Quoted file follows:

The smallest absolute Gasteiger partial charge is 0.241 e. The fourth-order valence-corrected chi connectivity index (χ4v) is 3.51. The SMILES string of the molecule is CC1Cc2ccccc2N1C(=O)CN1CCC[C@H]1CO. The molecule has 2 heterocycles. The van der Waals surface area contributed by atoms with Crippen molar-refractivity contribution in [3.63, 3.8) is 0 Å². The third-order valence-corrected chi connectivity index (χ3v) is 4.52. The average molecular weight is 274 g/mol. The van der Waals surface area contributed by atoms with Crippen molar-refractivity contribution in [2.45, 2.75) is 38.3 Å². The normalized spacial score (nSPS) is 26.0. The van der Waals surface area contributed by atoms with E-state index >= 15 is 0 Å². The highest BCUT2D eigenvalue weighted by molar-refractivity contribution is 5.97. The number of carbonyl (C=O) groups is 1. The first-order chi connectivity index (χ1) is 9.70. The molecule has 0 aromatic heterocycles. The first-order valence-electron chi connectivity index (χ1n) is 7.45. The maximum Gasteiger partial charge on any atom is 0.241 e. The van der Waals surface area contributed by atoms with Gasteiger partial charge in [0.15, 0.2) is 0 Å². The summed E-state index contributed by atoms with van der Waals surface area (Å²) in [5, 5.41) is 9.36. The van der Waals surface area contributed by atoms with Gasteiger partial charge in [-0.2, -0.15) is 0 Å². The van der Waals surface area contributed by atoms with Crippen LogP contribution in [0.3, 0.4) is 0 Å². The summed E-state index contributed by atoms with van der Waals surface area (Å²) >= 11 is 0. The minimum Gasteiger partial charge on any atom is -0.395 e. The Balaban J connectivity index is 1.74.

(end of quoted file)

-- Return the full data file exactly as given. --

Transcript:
The smallest absolute Gasteiger partial charge is 0.241 e. The fourth-order valence-corrected chi connectivity index (χ4v) is 3.51. The SMILES string of the molecule is CC1Cc2ccccc2N1C(=O)CN1CCC[C@H]1CO. The molecule has 2 heterocycles. The van der Waals surface area contributed by atoms with Crippen molar-refractivity contribution in [3.63, 3.8) is 0 Å². The third-order valence-corrected chi connectivity index (χ3v) is 4.52. The average molecular weight is 274 g/mol. The van der Waals surface area contributed by atoms with Crippen molar-refractivity contribution in [2.45, 2.75) is 38.3 Å². The normalized spacial score (nSPS) is 26.0. The van der Waals surface area contributed by atoms with E-state index >= 15 is 0 Å². The highest BCUT2D eigenvalue weighted by molar-refractivity contribution is 5.97. The number of carbonyl (C=O) groups is 1. The first-order chi connectivity index (χ1) is 9.70. The molecule has 0 aromatic heterocycles. The first-order valence-electron chi connectivity index (χ1n) is 7.45. The maximum Gasteiger partial charge on any atom is 0.241 e. The van der Waals surface area contributed by atoms with Gasteiger partial charge in [0.15, 0.2) is 0 Å². The summed E-state index contributed by atoms with van der Waals surface area (Å²) in [5, 5.41) is 9.36. The van der Waals surface area contributed by atoms with Gasteiger partial charge in [-0.2, -0.15) is 0 Å². The van der Waals surface area contributed by atoms with Crippen LogP contribution in [0.3, 0.4) is 0 Å². The summed E-state index contributed by atoms with van der Waals surface area (Å²) >= 11 is 0. The minimum Gasteiger partial charge on any atom is -0.395 e. The Balaban J connectivity index is 1.74.